Having specialised in German, I then spent a year in French-speaking Switzerland, teaching English in several rural secondary schools. I was living just half an hour from German-speaking cantons, however, so I got very good at switching between two languages and also picked up some Swiss German. After that I did a Master’s degree in modern languages at Oxford where I got to use my French and German for research, including handling books first published in the eighteenth century.
Eventually I decided classrooms were way more fun than libraries as I spent part of my time as Master’s student helping out at a local secondary school once a week. So I stayed on at university to do a PGCE (just one of many routes into teaching), which made me think hard about how people actually learn languages and how to inspire the next generation of linguists. I now teach both French and German at a state secondary school, where I get to use both my languages every day, where I am never, ever bored, and where I get to pass on my love of all things Deutsch and français.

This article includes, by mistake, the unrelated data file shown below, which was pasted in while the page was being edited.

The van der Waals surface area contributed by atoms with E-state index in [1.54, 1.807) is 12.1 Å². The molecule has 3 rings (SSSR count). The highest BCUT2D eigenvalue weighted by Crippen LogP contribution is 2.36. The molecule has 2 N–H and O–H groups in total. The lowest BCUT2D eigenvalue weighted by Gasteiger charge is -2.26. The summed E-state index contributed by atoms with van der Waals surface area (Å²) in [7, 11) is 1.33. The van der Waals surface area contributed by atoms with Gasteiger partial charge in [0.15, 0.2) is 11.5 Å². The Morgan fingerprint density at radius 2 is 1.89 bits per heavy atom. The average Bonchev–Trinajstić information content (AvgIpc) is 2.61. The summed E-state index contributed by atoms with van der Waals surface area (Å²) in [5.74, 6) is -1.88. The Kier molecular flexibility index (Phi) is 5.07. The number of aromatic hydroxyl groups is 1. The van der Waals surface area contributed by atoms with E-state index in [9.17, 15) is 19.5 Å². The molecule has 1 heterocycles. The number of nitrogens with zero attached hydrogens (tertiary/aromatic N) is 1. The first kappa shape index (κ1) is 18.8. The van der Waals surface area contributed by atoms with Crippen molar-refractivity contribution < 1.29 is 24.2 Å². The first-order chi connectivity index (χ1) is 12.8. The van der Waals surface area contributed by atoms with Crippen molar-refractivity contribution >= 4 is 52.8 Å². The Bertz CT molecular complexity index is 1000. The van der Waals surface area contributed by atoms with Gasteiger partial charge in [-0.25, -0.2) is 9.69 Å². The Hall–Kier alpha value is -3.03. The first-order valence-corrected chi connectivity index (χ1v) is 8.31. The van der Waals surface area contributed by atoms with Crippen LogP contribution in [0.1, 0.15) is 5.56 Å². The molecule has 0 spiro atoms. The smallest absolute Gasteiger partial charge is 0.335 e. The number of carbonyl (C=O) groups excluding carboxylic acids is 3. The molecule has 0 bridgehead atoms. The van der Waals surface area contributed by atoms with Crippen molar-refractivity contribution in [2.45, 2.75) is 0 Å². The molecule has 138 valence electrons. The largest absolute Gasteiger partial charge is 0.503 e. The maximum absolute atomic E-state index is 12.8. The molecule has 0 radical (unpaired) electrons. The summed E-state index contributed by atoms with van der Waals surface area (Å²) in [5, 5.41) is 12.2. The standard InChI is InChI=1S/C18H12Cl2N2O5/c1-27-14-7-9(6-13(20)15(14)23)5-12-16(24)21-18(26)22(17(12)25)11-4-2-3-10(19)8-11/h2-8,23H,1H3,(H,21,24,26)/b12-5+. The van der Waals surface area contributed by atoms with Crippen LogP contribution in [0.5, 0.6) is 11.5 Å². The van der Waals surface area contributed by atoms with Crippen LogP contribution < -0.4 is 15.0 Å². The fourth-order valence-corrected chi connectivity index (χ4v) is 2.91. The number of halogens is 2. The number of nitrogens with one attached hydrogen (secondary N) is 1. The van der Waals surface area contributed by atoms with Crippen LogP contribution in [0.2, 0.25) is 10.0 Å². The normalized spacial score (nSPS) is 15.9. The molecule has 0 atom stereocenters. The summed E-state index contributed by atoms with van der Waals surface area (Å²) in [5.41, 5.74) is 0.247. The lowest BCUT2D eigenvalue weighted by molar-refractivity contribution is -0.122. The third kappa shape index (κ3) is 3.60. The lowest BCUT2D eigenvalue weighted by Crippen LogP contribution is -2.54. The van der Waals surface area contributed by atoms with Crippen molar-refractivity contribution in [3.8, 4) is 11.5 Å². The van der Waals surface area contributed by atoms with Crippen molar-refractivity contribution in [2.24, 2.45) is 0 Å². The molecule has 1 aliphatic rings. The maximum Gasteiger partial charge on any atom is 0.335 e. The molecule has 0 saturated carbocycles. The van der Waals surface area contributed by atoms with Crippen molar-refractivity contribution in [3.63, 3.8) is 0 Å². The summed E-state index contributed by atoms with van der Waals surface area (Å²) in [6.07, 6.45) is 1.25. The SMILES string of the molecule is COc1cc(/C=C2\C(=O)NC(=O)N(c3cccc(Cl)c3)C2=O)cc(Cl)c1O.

I didn’t take the what are perhaps the stereotypically expected paths of a language graduate when I left university (I studied History & German at Sheffield University) – neither teaching nor translation work really appealed to me. After an MA in Creative Industries in London, I worked my way through a stint as a researcher for a legal directory and somehow a job or so later found myself working as a B2B conference producer – first in IT and then aviation engineering. But the door to this career was opened by my degree in German. Despite English being the lingua franca of most industries, many events are still conducted in the local language and I started with a focus on DACH-area events [DACH = Germany (D), Austria (A), Switzerland (CH)]. This has led to a career that takes me on trips to various corners of the world each year – and while I may not be using my German on a daily basis, the stereotype of the German engineer is not dead and I have plenty of opportunities to practise.